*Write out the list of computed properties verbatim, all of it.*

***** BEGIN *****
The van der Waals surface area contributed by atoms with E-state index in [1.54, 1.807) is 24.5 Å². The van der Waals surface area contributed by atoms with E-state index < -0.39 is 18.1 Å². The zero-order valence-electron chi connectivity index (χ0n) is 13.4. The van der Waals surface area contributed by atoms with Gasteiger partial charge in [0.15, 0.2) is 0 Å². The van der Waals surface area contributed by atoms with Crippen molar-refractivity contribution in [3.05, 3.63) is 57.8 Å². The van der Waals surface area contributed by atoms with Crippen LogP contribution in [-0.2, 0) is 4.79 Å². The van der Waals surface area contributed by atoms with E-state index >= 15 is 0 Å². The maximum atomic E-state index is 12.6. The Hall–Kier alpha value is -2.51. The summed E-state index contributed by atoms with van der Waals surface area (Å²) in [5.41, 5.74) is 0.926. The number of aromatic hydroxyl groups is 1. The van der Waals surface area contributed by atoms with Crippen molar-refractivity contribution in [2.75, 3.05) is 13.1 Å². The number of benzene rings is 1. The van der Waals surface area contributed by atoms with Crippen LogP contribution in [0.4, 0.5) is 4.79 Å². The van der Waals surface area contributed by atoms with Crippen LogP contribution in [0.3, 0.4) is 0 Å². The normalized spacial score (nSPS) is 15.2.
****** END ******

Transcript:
The van der Waals surface area contributed by atoms with E-state index in [1.54, 1.807) is 24.5 Å². The van der Waals surface area contributed by atoms with E-state index < -0.39 is 18.1 Å². The zero-order valence-electron chi connectivity index (χ0n) is 13.4. The van der Waals surface area contributed by atoms with Gasteiger partial charge in [0.15, 0.2) is 0 Å². The van der Waals surface area contributed by atoms with Crippen molar-refractivity contribution in [3.05, 3.63) is 57.8 Å². The van der Waals surface area contributed by atoms with Crippen LogP contribution in [-0.2, 0) is 4.79 Å². The van der Waals surface area contributed by atoms with E-state index >= 15 is 0 Å². The maximum atomic E-state index is 12.6. The Hall–Kier alpha value is -2.51. The summed E-state index contributed by atoms with van der Waals surface area (Å²) in [5.41, 5.74) is 0.926. The number of aromatic hydroxyl groups is 1. The van der Waals surface area contributed by atoms with Crippen molar-refractivity contribution in [2.75, 3.05) is 13.1 Å². The number of benzene rings is 1. The van der Waals surface area contributed by atoms with Crippen LogP contribution in [0.4, 0.5) is 4.79 Å². The van der Waals surface area contributed by atoms with Crippen LogP contribution in [0.3, 0.4) is 0 Å². The normalized spacial score (nSPS) is 15.2.